The process of using the hand for cure of a problem through desensitization and counter-conditioning is simply more of the same. As the dog gets more accepting of an approach at very slow speed and to a not very close distance, one can begin to very very gradually make the approches a bit less slow and a bit closer, but never pushing it enough that the dog tenses up. Release the food before the dog can react tensely. You are rewarding him for remaining calm and you are getting him to associate the hand with good stuff thus with happy feelings. (A behaviorist might be discussing the concepts of "operant conditioning" and "clasical conditining" here, but what is important is that the dog learn that the hand is not a threat but rather something nice, so he learns a welcoming emotion instead of a fearful or aggressive one and an overt behavior of not retreating or biting but rather doing something benign.) At some point you may also start asking him to Sit before you release the treat. You can use the treat in the hand to get him to lift his nose up and rotate his head backwards, ie so nose is pointing at the sky. This will usually cause a dog to sit in order to make himself comfortable with head in that position. You can also use the hand to coax him into a Down by lowering the hand to the floor to lure his nose down to the floor and forward between his feet.
When the dog is completely accepting of a variety of approaches by the Feeder Hand, including fast approaches from above the dog's head (which dogs can find threatenting or challenging), you may be ready to start working with your own real flesh and blood hand. At this point you want to take many giant steps backwards and begin the sequence all over again beginning with very slow and not very close approaches , dropping the food while the dog is still completely calm or happy. Do not be in any hurry to make progress, because any mistakes can be very painful.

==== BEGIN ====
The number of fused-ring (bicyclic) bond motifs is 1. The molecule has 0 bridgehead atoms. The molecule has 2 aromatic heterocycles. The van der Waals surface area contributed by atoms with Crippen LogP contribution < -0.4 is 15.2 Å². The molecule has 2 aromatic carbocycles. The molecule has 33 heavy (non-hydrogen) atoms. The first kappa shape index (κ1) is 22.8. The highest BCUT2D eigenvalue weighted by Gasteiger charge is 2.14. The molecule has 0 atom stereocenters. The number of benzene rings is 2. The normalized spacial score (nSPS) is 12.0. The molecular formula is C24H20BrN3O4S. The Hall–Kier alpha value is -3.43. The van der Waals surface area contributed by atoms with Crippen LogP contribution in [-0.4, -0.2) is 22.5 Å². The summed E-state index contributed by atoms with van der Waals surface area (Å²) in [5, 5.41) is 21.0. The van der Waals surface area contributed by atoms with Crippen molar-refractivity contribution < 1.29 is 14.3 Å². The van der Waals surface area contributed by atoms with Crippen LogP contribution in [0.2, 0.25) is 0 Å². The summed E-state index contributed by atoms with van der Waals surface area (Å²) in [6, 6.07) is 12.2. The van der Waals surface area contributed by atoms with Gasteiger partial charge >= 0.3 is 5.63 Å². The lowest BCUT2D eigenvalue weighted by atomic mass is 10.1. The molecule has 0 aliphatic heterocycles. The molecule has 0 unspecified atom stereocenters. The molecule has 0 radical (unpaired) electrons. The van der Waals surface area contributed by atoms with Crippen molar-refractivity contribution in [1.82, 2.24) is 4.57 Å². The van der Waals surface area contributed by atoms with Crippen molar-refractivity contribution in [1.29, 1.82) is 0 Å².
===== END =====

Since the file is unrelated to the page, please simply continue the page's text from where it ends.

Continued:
For some problems , you might find that the dog never does get to the point where you want to risk your own flesh and blood. That is the time to re-evaluate the issue of adoptability. Is it possible to "manage" the dog's life in such a way that oppertunities for a situation to trigger a bite can be completly prevented ? In some cases this is really easy. Eg if the dog only guards high value treats, then either never give him such treats or give them only when the dog is crated or in an X-pen, and pick up any remnants with long handled BBQ tongs. If the dog guards his dinner bowl while eating, feed him in crate or X-pen. If the problem is one that an intelligent and self-controlled adopter could effectively "manage", then it may be possible to find such an adopter. The adoptive home cannot however contain any resident children of less than adult level judgement, because children tend to act impulsively. (Occasional visiting children can be "managed" by crating the dog during the visit or putting it in a boarding kennel.) If the foster home really likes the dog a lot and is committed to "managing" the problem safely, then adoption by the foster home may be the very best solution(as I did with "Shady, who was a wonderful dog in every other way). However if the problem cannot be "managed" and the dog has the physical power to hurt someone seriously, it would be time to admit defeat and euthanize the dog if you are unable or unwilling to keep the dog yourself. .